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Flood response hit by regional austerity cuts

Forecasters predict a wetter than normal start to March that will no doubt hamper efforts to bring an end to the misery of those whose homes are underwater. These extended floods and bad weather reveal…

Boots on the ground, but who’s talking into their earpieces? Sean Dempsey/PA

Forecasters predict a wetter than normal start to March that will no doubt hamper efforts to bring an end to the misery of those whose homes are underwater. These extended floods and bad weather reveal the changes in how emergencies are handled.

Extreme weather conditions such as rainfall, wind, heat, cold, and tidal surges are becoming more common, and their impact felt for longer. Risk management planning by emergency services needs to start accommodating medium and long-term changes to the pattern of threats, particularly from the environment. This is something that Public Management and Governance Research Group and the Emergency Services Research Unit are already working on with the emergency services and government.

One of the key questions to arise from the current floods is why the government has seemed so out of touch with what is happening on the ground and why the preparations and responses to the emergency have been so uncoordinated. After all, we live in a world of round-the-clock media coverage and instant access to news on mobile phones and portable computers. Yet the government’s response to floods that began in December came weeks, even months late.

Part of the answer lies in the closure in 2011 of the Government Offices, a regional network that functioned as the local points of presence of central government departments. This has led to cuts in the capacity and funding of the regional resilience and emergency planning teams that had operated in the nine English regions.

The Civil Contingencies Act replaced the earlier and very much outdated Civil Defence and Emergency Powers legislation, most of which dated back to World War II.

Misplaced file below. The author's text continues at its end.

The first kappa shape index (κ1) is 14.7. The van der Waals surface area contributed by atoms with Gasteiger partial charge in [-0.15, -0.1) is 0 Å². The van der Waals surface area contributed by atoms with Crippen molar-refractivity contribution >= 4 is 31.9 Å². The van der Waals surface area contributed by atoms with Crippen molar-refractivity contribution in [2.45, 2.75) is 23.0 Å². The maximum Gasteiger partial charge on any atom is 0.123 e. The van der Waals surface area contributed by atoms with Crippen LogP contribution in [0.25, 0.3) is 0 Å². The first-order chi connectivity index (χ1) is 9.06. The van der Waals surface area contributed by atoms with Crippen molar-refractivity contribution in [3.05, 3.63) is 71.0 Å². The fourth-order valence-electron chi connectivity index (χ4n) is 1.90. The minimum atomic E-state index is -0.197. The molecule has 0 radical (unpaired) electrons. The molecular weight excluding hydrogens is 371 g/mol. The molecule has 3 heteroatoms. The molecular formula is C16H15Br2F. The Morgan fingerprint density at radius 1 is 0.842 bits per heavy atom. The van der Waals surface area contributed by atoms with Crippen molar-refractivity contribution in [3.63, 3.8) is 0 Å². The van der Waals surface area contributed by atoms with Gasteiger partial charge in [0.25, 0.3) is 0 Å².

This came about as domestic and terrorist threats to services, along with widespread flooding in England and Wales between 1998 and 2000 and the outbreak of foot and mouth disease in 2001, became more numerous and their social and economic impacts more widespread.

This Act established Regional Resilience Teams in each regional office, small groups of dedicated specialists that co-ordinated and developed local resilience networks which brought together emergency planners and emergency responders. These include police, fire, ambulance and coastguard services, but also experts from for example the Environment Agency, Network Rail, Highways Agency, NHS, and electricity, gas and water utilities.

These specialists prepared and updated emergency plans and established a two-way dialogue between the centre office and local emergency responders through Local Resilience Forums. At times of emergencies they could call on their local knowledge, assistance and contacts in the area, or of the teams within the offices.

These teams knew their local areas well. They were in regular contact with all the key people on the ground in local communities – people who would know where and what resources were available, who would need to be involved, and how to effectively co-ordinate their deployment.

However, the regional Government Offices were caught up in the bonfire of the quangos and swept away in a tide of austerity rhetoric and an anti-regional agenda spearheaded by Eric Pickles at the Department of Communities and Local Government.

Now, what’s left of the Regional Resilience Teams have become the responsibility of the Cabinet Office, somewhat defeating the point of their local links, and numbers have been slashed. Staff now operate in a semi-peripatetic way across one of the three regions England is now divided into, essentially the North, Midlands and South. Inevitably these staff have a much thinner network of contacts, and no real chance of knowing the huge geographical areas under their control in the detail needed.

The local forums have been left in place but inevitably with less support and guidance. They are all experienced in dealing with emergencies, but at a time when the affects of emergencies such as these floods are becoming more widespread and prolonged, there is a greater rather than a lesser need for better co-operation between emergency services – services which have themselves been subject to significant funding cuts.

Stripping away this layer of regional government has resulted in a demonstrable loss of organisational capacity, as well as historical knowledge and experience, all at a time of rising demand. The government is well aware of the need for co-ordinated response – it established the Joint Emergency Services Interoperability Programme between the three main emergency services which produced it’s first publication just weeks before the floods began. But for those on the ground, it’s a case of fine words butter no parsnips.